The network 140 may be a local area network (LAN), a wide area network (WAN), a storage area network (SAN). The network 140 may be wired, wireless, or a combination of these, and may include or be the Internet. The network 140 may be public or private, and may be a segregated test network. Communications on the network 140 may take various forms, including frames, cells, datagrams, packets or other units of information, all of which are referred to herein as “data units”. The network 140 may be comprised of numerous nodes providing numerous physical and logical paths for data to travel.
The connection 104 may be a private LAN, a private WAN, an Ethernet cable, or other wired or wireless connection. Alternatively, the connection 104 may be a direct connection such as, for example, via Universal Serial Bus (USB) and IEEE 1394 cables.
According to the techniques described herein, software on the client computer 100 may transparently access the capabilities, including features and functionality, of one or more network devices on network cards 114 in network testing system 110. That is, software on the client computer 100 may transparently use the mirror device as if it were a network device installed in the client computer. Capabilities include, for example, without limitation, added protocol support, increased speed (i.e., higher speed PHY or layer 1), increased throughput (i.e., processing capability), application support, and others. For example, the client may include a device such as a network interface card (NIC) which allows for network communication at speeds up to 100 Mbps, while the network testing system 110 may include network devices on network cards 114 which allow for communication at 10 Gbps. Capabilities also include allowing a client computer 100 located remote to the network testing system 110 to transparently access the network cards 114 to communicate with network devices 130 over network 140 as if the client computer 100 were local to the network devices 130.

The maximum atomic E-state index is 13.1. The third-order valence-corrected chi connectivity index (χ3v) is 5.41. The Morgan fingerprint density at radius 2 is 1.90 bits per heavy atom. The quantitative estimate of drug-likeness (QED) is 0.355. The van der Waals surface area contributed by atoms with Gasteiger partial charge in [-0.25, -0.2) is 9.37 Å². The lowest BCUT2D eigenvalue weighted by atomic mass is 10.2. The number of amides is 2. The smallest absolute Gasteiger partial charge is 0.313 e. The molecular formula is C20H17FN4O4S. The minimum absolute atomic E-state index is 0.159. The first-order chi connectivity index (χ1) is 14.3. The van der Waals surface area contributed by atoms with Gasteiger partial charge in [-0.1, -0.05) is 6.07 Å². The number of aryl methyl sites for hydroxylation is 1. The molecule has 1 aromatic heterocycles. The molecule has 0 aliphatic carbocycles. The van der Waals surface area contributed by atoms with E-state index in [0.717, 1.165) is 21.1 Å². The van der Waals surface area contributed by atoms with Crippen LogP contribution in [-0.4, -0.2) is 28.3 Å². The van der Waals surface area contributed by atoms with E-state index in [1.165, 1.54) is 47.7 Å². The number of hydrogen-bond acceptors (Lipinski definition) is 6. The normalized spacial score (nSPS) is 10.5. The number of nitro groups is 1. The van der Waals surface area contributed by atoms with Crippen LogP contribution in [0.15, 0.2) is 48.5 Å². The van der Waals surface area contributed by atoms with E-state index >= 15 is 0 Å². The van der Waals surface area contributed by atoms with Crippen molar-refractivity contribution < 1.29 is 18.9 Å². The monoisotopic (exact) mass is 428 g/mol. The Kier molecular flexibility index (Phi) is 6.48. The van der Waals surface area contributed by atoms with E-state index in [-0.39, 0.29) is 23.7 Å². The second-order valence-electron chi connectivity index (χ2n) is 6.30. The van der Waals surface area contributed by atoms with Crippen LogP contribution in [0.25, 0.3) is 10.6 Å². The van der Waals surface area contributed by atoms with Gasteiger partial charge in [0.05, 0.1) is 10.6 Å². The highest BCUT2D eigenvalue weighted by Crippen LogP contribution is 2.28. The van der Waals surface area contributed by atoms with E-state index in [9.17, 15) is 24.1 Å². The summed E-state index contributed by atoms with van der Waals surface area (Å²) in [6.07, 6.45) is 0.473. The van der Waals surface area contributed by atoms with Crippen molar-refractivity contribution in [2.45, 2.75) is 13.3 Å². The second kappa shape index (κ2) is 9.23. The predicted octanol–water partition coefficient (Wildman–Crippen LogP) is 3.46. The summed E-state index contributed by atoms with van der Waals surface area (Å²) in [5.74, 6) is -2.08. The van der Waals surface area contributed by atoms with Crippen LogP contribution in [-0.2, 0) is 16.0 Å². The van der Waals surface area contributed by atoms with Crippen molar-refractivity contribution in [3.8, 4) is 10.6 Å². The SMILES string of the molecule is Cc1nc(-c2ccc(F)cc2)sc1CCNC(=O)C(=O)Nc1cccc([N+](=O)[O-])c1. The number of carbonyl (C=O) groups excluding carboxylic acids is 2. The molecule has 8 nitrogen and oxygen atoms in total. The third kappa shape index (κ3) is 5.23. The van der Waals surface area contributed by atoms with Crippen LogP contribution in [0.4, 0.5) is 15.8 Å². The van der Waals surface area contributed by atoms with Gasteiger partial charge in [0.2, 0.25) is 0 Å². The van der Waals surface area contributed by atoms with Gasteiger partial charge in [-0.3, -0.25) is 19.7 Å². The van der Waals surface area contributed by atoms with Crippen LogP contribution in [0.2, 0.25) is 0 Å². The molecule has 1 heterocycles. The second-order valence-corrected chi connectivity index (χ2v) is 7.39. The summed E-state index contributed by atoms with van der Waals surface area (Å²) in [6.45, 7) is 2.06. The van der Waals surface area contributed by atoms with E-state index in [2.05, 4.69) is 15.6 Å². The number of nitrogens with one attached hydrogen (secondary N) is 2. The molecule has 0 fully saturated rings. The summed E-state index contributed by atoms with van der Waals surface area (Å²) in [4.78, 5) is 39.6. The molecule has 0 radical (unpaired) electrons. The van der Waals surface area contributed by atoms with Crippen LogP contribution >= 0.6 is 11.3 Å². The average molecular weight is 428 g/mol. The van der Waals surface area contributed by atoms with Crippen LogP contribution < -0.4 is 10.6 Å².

According to the techniques described herein, a user of software on a client computer 100 may communicate over connection 104 to access the capabilities of a network device on network cards 114. The techniques may be used to test one or more devices 130 over network 140. Alternatively, a client computer 100 may communicate over network 140 with network devices in network cards 114 in network testing system 110 via network connections 108 and 116.
The application software 202 may be network testing software including software applications that allow a user to send, receive and/or analyze network traffic from the application layer down to the physical layer, and perform other network testing functions for network devices, network systems and/or network applications. The network traffic is comprised of data units. Alternatively, any upper layer software, that is, any software at layers two and above in the Open Systems Interconnection (OSI) model, may access the mirror device in addition to or in place of the application software 202. “Upper layer software” as used herein includes application programs, application layer software, network layer software, internet protocol (IP) software, session layer software, presentation layer software, and any software that is layer two and above.
The application software 202 on mirror client 200 may control, monitor and otherwise access the network device 234 on mirror server 230 through the local mirror device 210. All activity occurring on the network device 234 on mirror server 230 is mirrored in mirror device 210. This may be achieved by establishing a communication channel such as tunnel 222 over a network 220 that connects the mirror client 200 and the mirror server 230. Any incoming data units received by network device 234 are forwarded to mirror device 210, and any outgoing data units sent to mirror device 210 are forwarded to network device 234.